Soloway Jack London Russia America Snapchat mountain village Alaska officer Washington
Bathsheba Demuth: Environmental Historian

Eyes on Conservation Podcast

08:37 min | 1 year ago

Bathsheba Demuth: Environmental Historian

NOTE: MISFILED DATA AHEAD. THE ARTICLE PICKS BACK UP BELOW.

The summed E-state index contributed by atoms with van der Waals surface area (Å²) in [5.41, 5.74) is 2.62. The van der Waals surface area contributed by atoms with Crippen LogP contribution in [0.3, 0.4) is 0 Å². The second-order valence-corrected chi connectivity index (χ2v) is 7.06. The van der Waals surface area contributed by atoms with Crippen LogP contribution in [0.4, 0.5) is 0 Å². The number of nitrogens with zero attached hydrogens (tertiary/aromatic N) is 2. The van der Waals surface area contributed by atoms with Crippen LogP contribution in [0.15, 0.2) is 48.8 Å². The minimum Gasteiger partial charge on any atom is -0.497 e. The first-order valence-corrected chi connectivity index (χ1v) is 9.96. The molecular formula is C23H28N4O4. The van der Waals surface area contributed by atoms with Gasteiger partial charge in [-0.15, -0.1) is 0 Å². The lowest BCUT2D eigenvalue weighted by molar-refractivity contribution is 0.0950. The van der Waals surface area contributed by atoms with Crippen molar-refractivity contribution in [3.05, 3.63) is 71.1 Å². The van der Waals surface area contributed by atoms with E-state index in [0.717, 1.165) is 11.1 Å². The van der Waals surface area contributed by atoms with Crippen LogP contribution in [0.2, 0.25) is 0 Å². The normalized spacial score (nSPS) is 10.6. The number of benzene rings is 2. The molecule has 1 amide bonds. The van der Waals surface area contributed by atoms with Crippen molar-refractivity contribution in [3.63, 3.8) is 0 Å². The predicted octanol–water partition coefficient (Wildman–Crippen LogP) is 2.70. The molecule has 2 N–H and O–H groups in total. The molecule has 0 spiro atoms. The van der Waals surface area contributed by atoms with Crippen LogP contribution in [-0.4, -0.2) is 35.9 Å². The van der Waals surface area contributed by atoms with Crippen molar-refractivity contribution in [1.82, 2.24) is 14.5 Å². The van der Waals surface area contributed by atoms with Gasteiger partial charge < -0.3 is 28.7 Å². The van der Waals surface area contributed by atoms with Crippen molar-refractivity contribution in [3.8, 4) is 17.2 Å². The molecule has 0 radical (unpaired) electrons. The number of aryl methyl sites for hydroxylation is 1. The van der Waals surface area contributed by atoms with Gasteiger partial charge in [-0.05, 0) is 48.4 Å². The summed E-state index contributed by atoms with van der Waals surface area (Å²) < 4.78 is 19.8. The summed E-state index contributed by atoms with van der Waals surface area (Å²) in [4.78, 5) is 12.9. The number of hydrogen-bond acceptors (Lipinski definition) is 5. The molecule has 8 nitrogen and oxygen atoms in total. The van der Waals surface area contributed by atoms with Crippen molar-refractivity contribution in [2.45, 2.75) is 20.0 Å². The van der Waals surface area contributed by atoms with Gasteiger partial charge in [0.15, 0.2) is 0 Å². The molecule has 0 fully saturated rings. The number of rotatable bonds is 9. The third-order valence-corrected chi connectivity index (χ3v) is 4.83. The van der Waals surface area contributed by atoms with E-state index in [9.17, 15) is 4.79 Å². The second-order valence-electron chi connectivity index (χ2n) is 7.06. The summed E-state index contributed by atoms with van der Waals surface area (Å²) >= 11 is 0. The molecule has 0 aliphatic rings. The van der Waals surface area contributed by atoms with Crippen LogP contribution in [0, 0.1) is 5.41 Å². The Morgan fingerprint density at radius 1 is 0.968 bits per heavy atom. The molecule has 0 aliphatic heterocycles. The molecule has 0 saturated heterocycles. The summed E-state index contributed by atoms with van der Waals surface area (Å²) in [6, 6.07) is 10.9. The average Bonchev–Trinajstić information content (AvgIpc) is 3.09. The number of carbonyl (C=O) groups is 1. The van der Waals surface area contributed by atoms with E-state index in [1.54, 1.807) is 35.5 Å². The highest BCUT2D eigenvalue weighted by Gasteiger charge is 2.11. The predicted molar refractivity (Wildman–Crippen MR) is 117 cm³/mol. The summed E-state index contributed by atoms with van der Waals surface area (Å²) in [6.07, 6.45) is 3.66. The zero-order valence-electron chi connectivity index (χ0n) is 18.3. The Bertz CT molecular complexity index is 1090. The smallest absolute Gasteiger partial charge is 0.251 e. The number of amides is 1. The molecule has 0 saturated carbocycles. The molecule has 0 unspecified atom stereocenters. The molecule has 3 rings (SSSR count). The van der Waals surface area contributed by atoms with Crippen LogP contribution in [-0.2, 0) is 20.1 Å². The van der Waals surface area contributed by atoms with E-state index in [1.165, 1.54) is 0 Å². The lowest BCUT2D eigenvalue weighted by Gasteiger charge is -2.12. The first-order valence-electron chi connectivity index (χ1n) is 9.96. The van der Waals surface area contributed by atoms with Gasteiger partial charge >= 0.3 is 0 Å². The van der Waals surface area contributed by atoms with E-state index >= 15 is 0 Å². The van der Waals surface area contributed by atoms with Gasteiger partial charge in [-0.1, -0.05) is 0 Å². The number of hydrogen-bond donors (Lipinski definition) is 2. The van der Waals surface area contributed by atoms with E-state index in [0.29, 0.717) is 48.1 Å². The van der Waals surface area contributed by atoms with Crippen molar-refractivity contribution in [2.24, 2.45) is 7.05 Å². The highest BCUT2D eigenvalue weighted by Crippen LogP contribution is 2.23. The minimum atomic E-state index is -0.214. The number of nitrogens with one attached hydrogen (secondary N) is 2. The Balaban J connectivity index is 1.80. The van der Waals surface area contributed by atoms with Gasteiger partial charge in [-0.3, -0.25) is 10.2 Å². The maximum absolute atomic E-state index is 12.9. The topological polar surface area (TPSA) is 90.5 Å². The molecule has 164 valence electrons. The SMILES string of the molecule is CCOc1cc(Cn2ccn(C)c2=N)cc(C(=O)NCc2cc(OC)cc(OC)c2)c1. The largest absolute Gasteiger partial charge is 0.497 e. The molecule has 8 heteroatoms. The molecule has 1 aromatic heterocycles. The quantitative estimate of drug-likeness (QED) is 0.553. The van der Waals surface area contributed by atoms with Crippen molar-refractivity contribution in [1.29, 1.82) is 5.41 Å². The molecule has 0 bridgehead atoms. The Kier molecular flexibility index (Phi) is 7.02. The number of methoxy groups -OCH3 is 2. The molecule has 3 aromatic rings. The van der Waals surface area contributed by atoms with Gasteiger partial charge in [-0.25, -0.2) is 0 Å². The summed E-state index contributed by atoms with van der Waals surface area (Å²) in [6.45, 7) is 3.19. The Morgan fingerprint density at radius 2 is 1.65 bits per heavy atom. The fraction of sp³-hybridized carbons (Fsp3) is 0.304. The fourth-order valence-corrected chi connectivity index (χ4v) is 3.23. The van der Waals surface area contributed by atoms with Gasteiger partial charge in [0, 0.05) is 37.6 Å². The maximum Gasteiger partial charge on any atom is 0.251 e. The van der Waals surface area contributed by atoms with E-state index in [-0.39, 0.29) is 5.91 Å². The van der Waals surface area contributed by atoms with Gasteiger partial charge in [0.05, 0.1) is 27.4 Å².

"This episode of is on Conservation I spoke with author and environmental historian Bethsheba. Demuth Demuth is an assistant professor at Brown University who specializes in the intersection between humans. Ecosystems ideas in history the work that I do as an environmental historian is broadly focused on the North American and Russian Arctic and particularly the relationships between people and animals and people in Ecosystems. More broadly over the past two hundred years or so. We talked over. Skype demuth was in fairbanks as the professor was performing research for her new book. Her first book is titled Floating Coast and Environmental History of the Bering Straits. Npr called it. A quote deeply studied deeply felt book that lays out a devastating complex history of change notes. What faces us now and dares us to imagine better in quote as we proceed and get into this interview. I will note that I spoke with Professor Demuth while she was at the university library so it can be a little loud in the background at times. It's a busy place. I can promise you however that this will be one of the most compelling and interesting accounts of the history of whaling that you had ever you look so cold yes. It's a little chilly up here. What's the what's the weather like right? Now it's actually a pretty Balmy day today. It's about twenty degrees. It was about fifty degrees colder here last week. You've you've draw the line pretty much anything around ten. Just can't do it for me of all the things that makes this whole conversation. That much more interesting demuth was actually drawn to the Arctic in her young adult life and even lived in the Yukon for two years. And yes doing all the things that you're imagining right now tracking bears hunting. Caribou FISHING SALMON. And yes even. Husky Mushin Dog sledding and no. I'm not making that up. She's that for real your your first journeys out there. If I understand right was your running dog sled yes so when I was eighteen I decided to take a gap year as we. Now call them although they weren't really called then And went to a little community north of the Arctic Circle in the Yukon territory to be a dog handler which is basically an apprentice to somebody who has a dog team and I knew nothing about sled dogs. When I moved up there I was eighteen so I thought I knew something about things but I really didn't. And that was my first introduction to the Arctic. Okay and how long you said you do that for two years. Yes do you. Do you still remember how to do it? I mean I. It's kind of like riding a bicycle except in this particular case. You're working with dogs so you can remember how to do the physical pieces of it but you also need to have a relationship with animals. You're working with so. I'm sure that if I had a team and I spent a lot of time with them would would all come back because I would be making that relationship with dogs but I'd like a bicycle. You can't just grab one and go right right. Yeah that makes sense You don't have to get to know your bike. I right I probably ended up working appear because my dad read me too much Jack London when I was a kid. So there's definitely a literary connection in there now. I could do a really poor job of basically giving it a synopsis of the Book. Or I'm sure it would be much more articulate coming from you Tell us a little bit more about the Soviet whaling And more specifically what you found so fascinating a about that topic. Yes the book that I published. Just this past fall called floating coast looks at basically the the past two hundred years or so along the Bering Strait both the Russian Arctic and in the US Arctic. It's a it's a two country history but because it's an environmental history in some ways it's a history of no country because it's looking at processes an an animals that don't really matched onto nation state borders and the the the project is kind book ended no Pun intended by could have two episodes of large scale whaling the first one being in the nineteenth century for market whalers capitalist wailers most of them coming from New England in fact some of them from where I now live in Providence. Who were coming up to kill bowhead. Whales for oil for lamp oil mostly and then the book closes with a couple of chapters about Soviet whaling in the twentieth century. Which in many ways is just the socialist analog to the to the capitalist wailing in that it is Quite excessive it kills whales far outside their capacity to to reproduce. And keep keep up with the demand and those kind of frames of the book in some ways. Show the things that I found really interesting about this part of the world as a historian. Who's interested in the ways that people's ideas influence the environments? They live in and vice versa. Which is that. It's a it's a place that has a very similar ecology on both sides of the Bering Strait. If you drop down on the peninsula or the seward Peninsula Chukchi Peninsulas in Russia and the seward Peninsula's in Alaska. He can't really tell one from the other right. And let's you know the place extremely well. Because the the flora and the fauna in geology are really comparable but of course in the twentieth century. It gets split by these two big economic ideologies that imagine each other in opposition. Which is you know. Capitalism and socialism. So it's kind of a natural experiment to see how these two ways of managing environments in some sense that the Soviet Union the United States brought with them interact with Arctic species and in the case of Wales they do it very similarly which is more or less trying to kill everywhere they possibly can ya. It's like it's kind of shocking especially when you talk about like as a concern of how many whales are being impacted or what that's doing to the ecosystem comes up that the answer kind of always came back to will. Don't worry. Technology will save us from. That will deliver a positive outcome. Okay can you elaborate on that? Yes this was one of the really interesting commonalities I found between two groups of whalers who were operating hundred years apart from each other or more and in two extremely different cultural and economic contexts is at the end of nineteenth century moby. Dick STYLE TALL SHIP. Whalers call me. Ishmael an ordinary seaman before the mast on the good ship check. What found out a man on Christmas Day of the year? Eighteen forty four on a thousand days. Voight very aware that when they entered a new population of Wales and a piece of the ocean that they hadn't been hunting in before that they would they called. Wailing it out or fishing it out that they would kill off an enormous number of the animals that were that were available locally and that they were doing this and getting further and further from home. So they're aware and using the word extinction by the end of the nineteenth century but at the same time as they're talking about extinction they're basically saying well if we put in place some technological Improvements if our ships get faster. If we're more able to navigate around the sea ice will be able to still catch these whales and there was this kind of belief that because Wales were really intelligent. And all of the whalers nudists and talk about this in detail that there were more whales. They were just shy or had gotten smart and were hiding in new places. So there's actually a couple of lines in Moby Dick Melville talks about you know the whales are just hiding behind the Arctic Sea ice and then after the Second World War the Soviet Union sort of follows the same pattern in that they have very sophisticated marine biology by that point in many ways the the research that so the marine biologist or doing is ahead of what's happening in the United States particularly when it comes to studying ways that whales are social animals and able to communicate vocally with each other They're they're way ahead of what's happening in English. Speaking Countries but at the same time as an aware that that the populations of wheels are dropping but at the same time. They're convinced that as long as they just kind of keep putting more technology online. They're going to be able to keep killing